“When should I confess my feelings to Horikita?”

The three of them freely talked about the objects of their affection.

“We should have a contest to see who can get a girlfriend first. The winner will have to treat everyone to a meal! Sound good?”

I wondered if participating in such a shameless competition would actually make me their friend. It sounded difficult.

“What’s up, Ayanokouji? You’re not really thinking about skipping out on this contest, are you?” Ike said.

“No, I just wondered why the first person to get a girlfriend has to

treat everyone else.”

“Well, it’s like this. Think of it as sort of an Envy Tax on the guy. Get it?”

“A guy is happy when he has a girlfriend. Since he’s happy, he happily treats people to stuff.”

Although it was fine for them to get all excited, Sudou’s problem still hadn’t been resolved.

3.2

After school, the class divided into groups to meet up with people and ask around. However, there weren’t that many helping to search for an eyewitness. Hirata and Karuizawa led the Hero & Gal Team, while Kushida led the Beautiful Girl & Entourage Team. They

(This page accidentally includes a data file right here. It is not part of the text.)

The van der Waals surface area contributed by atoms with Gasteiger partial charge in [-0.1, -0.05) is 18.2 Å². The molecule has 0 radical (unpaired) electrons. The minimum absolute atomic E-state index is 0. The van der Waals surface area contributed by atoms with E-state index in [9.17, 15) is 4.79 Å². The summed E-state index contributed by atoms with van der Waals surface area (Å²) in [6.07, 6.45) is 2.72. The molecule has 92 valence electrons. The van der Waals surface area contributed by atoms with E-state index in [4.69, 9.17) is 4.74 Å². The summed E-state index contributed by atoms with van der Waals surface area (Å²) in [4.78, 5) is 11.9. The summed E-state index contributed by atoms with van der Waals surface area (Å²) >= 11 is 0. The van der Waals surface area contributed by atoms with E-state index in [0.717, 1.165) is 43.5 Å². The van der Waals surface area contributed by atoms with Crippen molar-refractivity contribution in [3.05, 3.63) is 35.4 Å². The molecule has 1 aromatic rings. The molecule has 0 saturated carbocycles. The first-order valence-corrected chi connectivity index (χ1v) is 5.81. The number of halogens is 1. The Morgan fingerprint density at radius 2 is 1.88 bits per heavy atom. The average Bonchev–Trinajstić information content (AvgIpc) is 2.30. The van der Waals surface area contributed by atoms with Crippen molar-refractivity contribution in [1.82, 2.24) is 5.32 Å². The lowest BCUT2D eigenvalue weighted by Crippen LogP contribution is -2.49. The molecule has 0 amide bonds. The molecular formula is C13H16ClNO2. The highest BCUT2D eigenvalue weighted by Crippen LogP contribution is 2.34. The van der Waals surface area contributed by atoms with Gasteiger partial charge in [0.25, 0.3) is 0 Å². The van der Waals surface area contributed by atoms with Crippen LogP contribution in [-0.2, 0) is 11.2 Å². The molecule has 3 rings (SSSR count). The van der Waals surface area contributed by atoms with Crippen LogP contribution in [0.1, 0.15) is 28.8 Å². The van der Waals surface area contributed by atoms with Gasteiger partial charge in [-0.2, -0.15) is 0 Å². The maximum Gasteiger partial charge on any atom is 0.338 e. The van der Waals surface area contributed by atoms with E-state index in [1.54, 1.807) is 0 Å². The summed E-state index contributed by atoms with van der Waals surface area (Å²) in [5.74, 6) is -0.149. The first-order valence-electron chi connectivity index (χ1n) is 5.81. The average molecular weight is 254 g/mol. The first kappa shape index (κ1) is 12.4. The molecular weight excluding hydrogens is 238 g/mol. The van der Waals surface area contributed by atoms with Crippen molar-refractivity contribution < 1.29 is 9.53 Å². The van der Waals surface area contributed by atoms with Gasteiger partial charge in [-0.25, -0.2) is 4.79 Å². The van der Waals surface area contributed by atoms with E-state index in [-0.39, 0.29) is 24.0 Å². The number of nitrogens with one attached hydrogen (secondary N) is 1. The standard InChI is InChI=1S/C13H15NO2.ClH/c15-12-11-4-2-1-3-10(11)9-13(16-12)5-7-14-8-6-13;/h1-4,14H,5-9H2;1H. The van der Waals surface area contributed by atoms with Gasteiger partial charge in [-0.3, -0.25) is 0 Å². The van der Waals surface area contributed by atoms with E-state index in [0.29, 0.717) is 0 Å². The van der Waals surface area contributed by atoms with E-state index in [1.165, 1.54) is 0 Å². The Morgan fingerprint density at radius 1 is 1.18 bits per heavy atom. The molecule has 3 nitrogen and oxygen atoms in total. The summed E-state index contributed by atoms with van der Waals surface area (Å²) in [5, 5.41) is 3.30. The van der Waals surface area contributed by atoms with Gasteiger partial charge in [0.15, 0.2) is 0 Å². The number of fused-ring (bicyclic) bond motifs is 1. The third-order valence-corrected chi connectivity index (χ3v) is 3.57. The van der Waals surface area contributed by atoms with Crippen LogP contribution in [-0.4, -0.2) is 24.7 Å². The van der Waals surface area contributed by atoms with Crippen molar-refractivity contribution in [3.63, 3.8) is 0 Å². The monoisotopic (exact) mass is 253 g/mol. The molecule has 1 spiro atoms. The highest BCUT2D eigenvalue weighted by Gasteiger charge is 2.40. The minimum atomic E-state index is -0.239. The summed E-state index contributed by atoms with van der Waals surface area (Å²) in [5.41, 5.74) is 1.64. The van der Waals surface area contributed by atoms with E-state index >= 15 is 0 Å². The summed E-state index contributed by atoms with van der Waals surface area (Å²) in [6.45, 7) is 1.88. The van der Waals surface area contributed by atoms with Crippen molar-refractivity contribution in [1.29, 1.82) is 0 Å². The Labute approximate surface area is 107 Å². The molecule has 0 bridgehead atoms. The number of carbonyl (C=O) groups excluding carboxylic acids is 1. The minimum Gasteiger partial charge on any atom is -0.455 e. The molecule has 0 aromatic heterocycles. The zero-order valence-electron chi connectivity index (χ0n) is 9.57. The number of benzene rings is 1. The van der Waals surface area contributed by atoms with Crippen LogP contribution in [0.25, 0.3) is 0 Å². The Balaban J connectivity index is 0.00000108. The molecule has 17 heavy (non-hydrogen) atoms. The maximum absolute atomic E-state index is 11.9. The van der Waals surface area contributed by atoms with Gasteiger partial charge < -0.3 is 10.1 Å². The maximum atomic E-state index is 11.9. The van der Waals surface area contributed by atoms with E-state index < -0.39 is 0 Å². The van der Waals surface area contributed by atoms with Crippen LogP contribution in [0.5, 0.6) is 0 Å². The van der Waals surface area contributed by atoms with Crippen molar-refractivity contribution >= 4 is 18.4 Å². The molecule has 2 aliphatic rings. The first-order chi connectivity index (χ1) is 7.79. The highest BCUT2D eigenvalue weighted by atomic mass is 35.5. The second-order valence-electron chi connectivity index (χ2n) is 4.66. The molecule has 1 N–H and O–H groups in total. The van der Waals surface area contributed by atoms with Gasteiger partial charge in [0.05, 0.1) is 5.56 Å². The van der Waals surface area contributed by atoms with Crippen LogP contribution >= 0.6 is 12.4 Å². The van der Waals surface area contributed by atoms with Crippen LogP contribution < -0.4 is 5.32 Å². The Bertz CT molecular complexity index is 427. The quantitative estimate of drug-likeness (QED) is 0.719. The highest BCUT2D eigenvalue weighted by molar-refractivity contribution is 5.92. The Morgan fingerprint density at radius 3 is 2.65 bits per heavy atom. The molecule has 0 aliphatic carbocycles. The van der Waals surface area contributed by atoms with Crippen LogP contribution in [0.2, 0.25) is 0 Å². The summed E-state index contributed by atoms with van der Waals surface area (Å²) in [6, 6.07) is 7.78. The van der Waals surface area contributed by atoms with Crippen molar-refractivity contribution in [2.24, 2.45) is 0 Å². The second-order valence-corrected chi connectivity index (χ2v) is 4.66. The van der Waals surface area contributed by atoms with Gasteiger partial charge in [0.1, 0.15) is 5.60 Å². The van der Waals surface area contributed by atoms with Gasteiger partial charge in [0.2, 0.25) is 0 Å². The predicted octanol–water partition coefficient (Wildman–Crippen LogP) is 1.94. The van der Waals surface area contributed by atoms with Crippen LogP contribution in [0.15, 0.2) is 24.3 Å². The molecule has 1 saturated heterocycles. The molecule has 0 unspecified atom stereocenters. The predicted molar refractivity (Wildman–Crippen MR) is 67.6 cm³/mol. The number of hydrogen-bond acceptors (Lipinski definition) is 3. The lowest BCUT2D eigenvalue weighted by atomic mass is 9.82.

intended to search the campus themselves. Even so, it’d be difficult

to get results in such a short span of time.

There were around 400 students in this school. Even if you left out everyone from class 1-D, it wouldn’t make a big difference. Finding everyone would still be difficult even if you included break times, lunch, after class, and early morning.

“All right, I’m going to the dorms.”

“Are you really heading back? Horikita-san?”

Horikita nodded without hesitation, and promptly left the classroom,

just as one would expect. She didn’t quail under everyone’s gazes, which all expressed variations on “You’re leaving?” She would probably grow up to be a fierce woman, the type that leaves social outings without reading the room and concludes meetings exactly on time.

“Well then…”

If Horikita’s tactic was to stride out of the classroom with confidence,

mine was the opposite. I tried to slip into the shadows.